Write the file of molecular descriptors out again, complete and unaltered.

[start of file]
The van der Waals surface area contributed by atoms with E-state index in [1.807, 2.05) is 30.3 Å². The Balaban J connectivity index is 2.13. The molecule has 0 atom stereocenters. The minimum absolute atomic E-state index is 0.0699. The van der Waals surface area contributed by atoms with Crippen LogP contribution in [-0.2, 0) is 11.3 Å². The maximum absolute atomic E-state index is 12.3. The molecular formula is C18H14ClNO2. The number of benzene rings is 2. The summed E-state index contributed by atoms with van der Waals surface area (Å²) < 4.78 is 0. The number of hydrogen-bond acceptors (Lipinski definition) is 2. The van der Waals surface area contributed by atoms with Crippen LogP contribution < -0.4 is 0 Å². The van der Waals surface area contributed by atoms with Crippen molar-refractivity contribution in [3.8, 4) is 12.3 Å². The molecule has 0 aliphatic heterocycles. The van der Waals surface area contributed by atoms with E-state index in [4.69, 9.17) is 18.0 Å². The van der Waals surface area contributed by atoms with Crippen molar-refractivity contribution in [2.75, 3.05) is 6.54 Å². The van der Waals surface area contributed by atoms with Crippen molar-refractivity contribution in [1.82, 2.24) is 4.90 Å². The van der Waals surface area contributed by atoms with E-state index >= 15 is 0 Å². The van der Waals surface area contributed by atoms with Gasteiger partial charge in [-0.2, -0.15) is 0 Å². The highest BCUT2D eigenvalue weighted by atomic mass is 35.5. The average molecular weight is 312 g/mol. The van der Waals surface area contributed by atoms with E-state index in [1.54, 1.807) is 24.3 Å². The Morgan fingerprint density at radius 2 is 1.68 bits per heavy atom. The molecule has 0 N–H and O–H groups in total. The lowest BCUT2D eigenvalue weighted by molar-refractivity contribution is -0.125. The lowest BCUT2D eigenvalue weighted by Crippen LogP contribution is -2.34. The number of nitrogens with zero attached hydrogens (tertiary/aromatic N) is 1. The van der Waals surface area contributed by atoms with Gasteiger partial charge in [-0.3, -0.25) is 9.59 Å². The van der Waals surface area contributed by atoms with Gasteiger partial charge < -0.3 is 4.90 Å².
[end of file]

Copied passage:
The van der Waals surface area contributed by atoms with E-state index in [1.807, 2.05) is 30.3 Å². The Balaban J connectivity index is 2.13. The molecule has 0 atom stereocenters. The minimum absolute atomic E-state index is 0.0699. The van der Waals surface area contributed by atoms with Crippen LogP contribution in [-0.2, 0) is 11.3 Å². The maximum absolute atomic E-state index is 12.3. The molecular formula is C18H14ClNO2. The number of benzene rings is 2. The summed E-state index contributed by atoms with van der Waals surface area (Å²) < 4.78 is 0. The number of hydrogen-bond acceptors (Lipinski definition) is 2. The van der Waals surface area contributed by atoms with Crippen LogP contribution < -0.4 is 0 Å². The van der Waals surface area contributed by atoms with Crippen molar-refractivity contribution in [3.8, 4) is 12.3 Å². The molecule has 0 aliphatic heterocycles. The van der Waals surface area contributed by atoms with E-state index in [4.69, 9.17) is 18.0 Å². The van der Waals surface area contributed by atoms with Crippen molar-refractivity contribution in [2.75, 3.05) is 6.54 Å². The van der Waals surface area contributed by atoms with Crippen molar-refractivity contribution in [1.82, 2.24) is 4.90 Å². The van der Waals surface area contributed by atoms with E-state index >= 15 is 0 Å². The van der Waals surface area contributed by atoms with Gasteiger partial charge in [-0.2, -0.15) is 0 Å². The highest BCUT2D eigenvalue weighted by atomic mass is 35.5. The average molecular weight is 312 g/mol. The van der Waals surface area contributed by atoms with E-state index in [1.54, 1.807) is 24.3 Å². The Morgan fingerprint density at radius 2 is 1.68 bits per heavy atom. The molecule has 0 N–H and O–H groups in total. The lowest BCUT2D eigenvalue weighted by molar-refractivity contribution is -0.125. The lowest BCUT2D eigenvalue weighted by Crippen LogP contribution is -2.34. The number of nitrogens with zero attached hydrogens (tertiary/aromatic N) is 1. The van der Waals surface area contributed by atoms with Gasteiger partial charge in [-0.3, -0.25) is 9.59 Å². The van der Waals surface area contributed by atoms with Gasteiger partial charge < -0.3 is 4.90 Å².